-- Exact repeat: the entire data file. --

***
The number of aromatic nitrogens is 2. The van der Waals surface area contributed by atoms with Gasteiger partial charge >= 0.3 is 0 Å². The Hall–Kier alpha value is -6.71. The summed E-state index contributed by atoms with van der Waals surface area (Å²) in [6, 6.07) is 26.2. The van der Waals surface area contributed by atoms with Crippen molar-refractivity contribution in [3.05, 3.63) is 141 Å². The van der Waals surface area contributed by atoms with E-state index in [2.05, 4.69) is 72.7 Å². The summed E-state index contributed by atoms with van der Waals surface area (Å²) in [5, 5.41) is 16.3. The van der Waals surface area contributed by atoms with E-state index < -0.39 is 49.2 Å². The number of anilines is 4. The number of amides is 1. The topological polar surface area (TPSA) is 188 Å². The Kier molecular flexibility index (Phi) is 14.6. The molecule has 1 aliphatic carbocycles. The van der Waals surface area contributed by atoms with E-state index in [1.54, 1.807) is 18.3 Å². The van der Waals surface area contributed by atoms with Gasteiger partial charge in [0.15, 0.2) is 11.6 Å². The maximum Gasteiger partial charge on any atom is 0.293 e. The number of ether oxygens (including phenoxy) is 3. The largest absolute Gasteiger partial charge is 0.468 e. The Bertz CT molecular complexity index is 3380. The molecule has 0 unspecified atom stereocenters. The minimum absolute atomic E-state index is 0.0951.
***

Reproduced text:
The number of aromatic nitrogens is 2. The van der Waals surface area contributed by atoms with Gasteiger partial charge >= 0.3 is 0 Å². The Hall–Kier alpha value is -6.71. The summed E-state index contributed by atoms with van der Waals surface area (Å²) in [6, 6.07) is 26.2. The van der Waals surface area contributed by atoms with Crippen molar-refractivity contribution in [3.05, 3.63) is 141 Å². The van der Waals surface area contributed by atoms with E-state index in [2.05, 4.69) is 72.7 Å². The summed E-state index contributed by atoms with van der Waals surface area (Å²) in [5, 5.41) is 16.3. The van der Waals surface area contributed by atoms with E-state index < -0.39 is 49.2 Å². The number of anilines is 4. The number of amides is 1. The topological polar surface area (TPSA) is 188 Å². The Kier molecular flexibility index (Phi) is 14.6. The molecule has 1 aliphatic carbocycles. The van der Waals surface area contributed by atoms with E-state index in [1.54, 1.807) is 18.3 Å². The van der Waals surface area contributed by atoms with Gasteiger partial charge in [0.15, 0.2) is 11.6 Å². The maximum Gasteiger partial charge on any atom is 0.293 e. The number of ether oxygens (including phenoxy) is 3. The largest absolute Gasteiger partial charge is 0.468 e. The Bertz CT molecular complexity index is 3380. The molecule has 0 unspecified atom stereocenters. The minimum absolute atomic E-state index is 0.0951.